Elections, Featured, Sherrie Peif, Uncategorized

Westminster City Council members, mayor face recall effort over water-rate increase

Westminster— A recall effort in the waning weeks of the signature collection process aimed against three city council members and the mayor of Westminster centers around a significant increase in water rates that some say are questionable.

Anita Seitz

City Council members Anita Seitz, Kathryn Skulley and Jon Voelz along with Mayor Herb Atchison are facing recall after voting in favor of a water-rate hike, that residents and property owners say are out of control.

“Westminster is stealing from citizens through its water rates,” said property owner Susan Kochevar, who until recently lived in Westminster, but still owns her home there and uses it as rental property. “When I lived there, we would get a really big water bill in July, our tenant has the same problem. It’s wrong. It would take a tankerful of water to amount to what they say we wasted.”

Kochevar said she checked all the possible places for leaks in her house and found nothing. She said they also shut everything off and there was no movement to the meter, something she said is impossible considering the sheer volume of water the city said they were using.

Jon Voelz

Kochevar said even assuming the water usage was right, the math itself doesn’t add up, and some bills are missing the usual usage comparisons from the previous year.

“I requested all the meter readings for at least a year,” she said. “I took them and tried to figure out how they came to the total on the bill. You can’t do it. They don’t match up.”

According to the Westminster Window, “Westminster’s 2020 water residential water rates increased roughly 10 percent per 1,000 gallons compared to 2019 while commercial rates increased between 6 and 10 percent depending on how much is used.”

The city is on a tiered system, increasing price-per-gallon after the first 6,000 gallons of use each month, and again after 20,000 gallons.

Herb Atchison

After increased anger from residents climaxed to demonstrations against the city council, three residents — Gary Shea, Jessica True, and Deb Teter — filed the recall petitions.

“It’s a pity as the recall perhaps could have been avoided,” True told Complete Colorado. “It’s a pity that the mayor and three council members failed to see the light on joining (Rich) Seymour, (David) DeMott and (Lindsey) Smith on rolling back the 2020 water rate increase as summer hit. Just think, it very well could have prevented this recall effort.”

“When you are paying $500-$600 or even $1,000 per month in the heat of this summer to irrigate your lawn, you are likely to think all kinds of thoughts,” she continued. “Then there is the lady with her $250 water bill forced to choose between paying her water bill or purchasing groceries. This all could have been likely avoided if only one of the four had some empathy and had seen the light.”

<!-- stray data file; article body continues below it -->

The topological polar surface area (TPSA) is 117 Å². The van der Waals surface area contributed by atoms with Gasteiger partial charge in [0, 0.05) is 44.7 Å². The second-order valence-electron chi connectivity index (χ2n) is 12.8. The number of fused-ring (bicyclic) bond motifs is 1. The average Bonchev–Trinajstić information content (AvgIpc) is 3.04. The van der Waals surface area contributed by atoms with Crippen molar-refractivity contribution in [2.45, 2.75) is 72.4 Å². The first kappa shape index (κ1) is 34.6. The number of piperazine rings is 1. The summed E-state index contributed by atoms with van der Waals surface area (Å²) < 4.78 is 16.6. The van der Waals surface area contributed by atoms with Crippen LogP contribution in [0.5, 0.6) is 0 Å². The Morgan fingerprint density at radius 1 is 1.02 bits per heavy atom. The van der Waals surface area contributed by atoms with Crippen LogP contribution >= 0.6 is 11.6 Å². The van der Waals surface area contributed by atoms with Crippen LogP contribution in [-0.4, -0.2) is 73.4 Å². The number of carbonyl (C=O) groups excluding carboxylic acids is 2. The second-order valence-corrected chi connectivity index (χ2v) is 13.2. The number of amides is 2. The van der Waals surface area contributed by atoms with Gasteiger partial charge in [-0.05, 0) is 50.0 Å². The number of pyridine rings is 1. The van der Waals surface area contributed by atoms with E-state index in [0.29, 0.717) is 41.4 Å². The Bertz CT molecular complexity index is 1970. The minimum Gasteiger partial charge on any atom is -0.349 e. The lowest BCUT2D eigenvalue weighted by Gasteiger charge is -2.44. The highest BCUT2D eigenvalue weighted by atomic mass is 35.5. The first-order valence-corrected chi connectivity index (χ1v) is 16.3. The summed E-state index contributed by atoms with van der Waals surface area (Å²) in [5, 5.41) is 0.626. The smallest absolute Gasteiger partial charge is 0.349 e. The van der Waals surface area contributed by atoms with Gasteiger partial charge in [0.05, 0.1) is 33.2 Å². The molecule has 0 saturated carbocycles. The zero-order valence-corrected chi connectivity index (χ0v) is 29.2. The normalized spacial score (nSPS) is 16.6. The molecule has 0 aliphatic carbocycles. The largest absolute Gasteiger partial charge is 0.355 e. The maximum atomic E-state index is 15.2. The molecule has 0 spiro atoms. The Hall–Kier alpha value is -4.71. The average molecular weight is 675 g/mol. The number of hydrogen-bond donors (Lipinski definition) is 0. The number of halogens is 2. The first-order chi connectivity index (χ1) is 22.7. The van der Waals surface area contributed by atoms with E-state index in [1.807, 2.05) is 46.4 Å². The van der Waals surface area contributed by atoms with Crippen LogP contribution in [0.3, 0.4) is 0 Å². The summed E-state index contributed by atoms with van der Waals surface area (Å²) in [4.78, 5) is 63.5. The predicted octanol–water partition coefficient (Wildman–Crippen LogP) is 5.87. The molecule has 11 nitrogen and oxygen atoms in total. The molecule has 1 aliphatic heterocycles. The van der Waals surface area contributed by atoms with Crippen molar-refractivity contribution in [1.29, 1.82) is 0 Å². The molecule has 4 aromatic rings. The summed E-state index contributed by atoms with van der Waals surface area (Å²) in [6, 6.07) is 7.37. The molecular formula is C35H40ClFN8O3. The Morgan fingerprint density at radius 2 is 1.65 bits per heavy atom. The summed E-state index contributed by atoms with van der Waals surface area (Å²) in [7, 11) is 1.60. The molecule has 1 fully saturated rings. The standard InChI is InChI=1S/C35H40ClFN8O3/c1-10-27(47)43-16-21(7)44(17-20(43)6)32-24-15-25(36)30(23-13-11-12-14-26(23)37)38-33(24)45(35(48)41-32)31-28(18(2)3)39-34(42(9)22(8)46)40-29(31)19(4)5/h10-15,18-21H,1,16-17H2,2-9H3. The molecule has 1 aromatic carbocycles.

The group has until Nov. 2nd to submit the petitions. Just more than 5,000 are needed to recall the mayor, while just under 6,100 are needed to recall each of the three council members. The number of valid signatures needed are based on 25 percent of the most recent election.

A list of places the petitions are available for signing can be found on the group’s Facebook page.

Atchison recently joked about the effort with Arvada Mayor Pro Tem Dot Miller at an unannounced meeting between Adams County Commissioners, various city leaders from across the county and Tri-County Health Department.

Kathryn Skulley

“Speaking from recent experience, they won’t even come close,” Miller said, while making a gesture that universally refers to people who are not in their right minds.

Atchison noted that there is money behind the effort, pointing to a mailer that he said cost the proponents of the recall $.35 cents each, and other advertising being used against the councilmembers.

“They would have the election in February, and I’ll be out of office in November anyway,” Atchison said.

True said Atchison’s comments were incorrect.

“We haven’t mailed anything,” True said. “And our group is 100 percent volunteers. I have submitted our first issue committee financials to the city clerk as required and we spent around $700 and had about left $300 in the bank.”

She said the highest donation received  has been $100 and that small donations under $20 make up 80 percent of the donations.

Westminster’s city clerk will have 15 days to validate the petitions once turned in and the recall group will get another 15 days to cure any missing signatures, with a final five days for the clerk to review the petitions again. If sufficient, a special election would be scheduled between 45-60 days after, if the members don’t resign first.

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